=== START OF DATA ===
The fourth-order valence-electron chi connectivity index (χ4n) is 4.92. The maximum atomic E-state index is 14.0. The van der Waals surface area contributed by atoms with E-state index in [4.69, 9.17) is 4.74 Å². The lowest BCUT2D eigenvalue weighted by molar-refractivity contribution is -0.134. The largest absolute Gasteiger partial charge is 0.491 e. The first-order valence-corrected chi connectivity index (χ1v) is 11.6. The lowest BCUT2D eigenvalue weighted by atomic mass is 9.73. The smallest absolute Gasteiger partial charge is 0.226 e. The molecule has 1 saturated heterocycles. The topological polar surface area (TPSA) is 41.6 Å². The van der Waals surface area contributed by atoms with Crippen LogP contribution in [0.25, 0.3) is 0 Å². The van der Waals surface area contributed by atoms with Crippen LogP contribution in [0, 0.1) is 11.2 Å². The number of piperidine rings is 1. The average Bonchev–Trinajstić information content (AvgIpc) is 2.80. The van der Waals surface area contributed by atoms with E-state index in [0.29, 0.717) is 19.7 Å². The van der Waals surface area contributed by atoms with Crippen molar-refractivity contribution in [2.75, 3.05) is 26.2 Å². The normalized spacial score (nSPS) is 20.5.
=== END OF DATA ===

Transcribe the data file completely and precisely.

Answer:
The fourth-order valence-electron chi connectivity index (χ4n) is 4.92. The maximum atomic E-state index is 14.0. The van der Waals surface area contributed by atoms with E-state index in [4.69, 9.17) is 4.74 Å². The lowest BCUT2D eigenvalue weighted by molar-refractivity contribution is -0.134. The largest absolute Gasteiger partial charge is 0.491 e. The first-order valence-corrected chi connectivity index (χ1v) is 11.6. The lowest BCUT2D eigenvalue weighted by atomic mass is 9.73. The smallest absolute Gasteiger partial charge is 0.226 e. The molecule has 1 saturated heterocycles. The topological polar surface area (TPSA) is 41.6 Å². The van der Waals surface area contributed by atoms with Crippen LogP contribution in [0.25, 0.3) is 0 Å². The van der Waals surface area contributed by atoms with Crippen LogP contribution in [0, 0.1) is 11.2 Å². The number of piperidine rings is 1. The average Bonchev–Trinajstić information content (AvgIpc) is 2.80. The van der Waals surface area contributed by atoms with E-state index in [0.29, 0.717) is 19.7 Å². The van der Waals surface area contributed by atoms with Crippen molar-refractivity contribution in [2.75, 3.05) is 26.2 Å². The normalized spacial score (nSPS) is 20.5.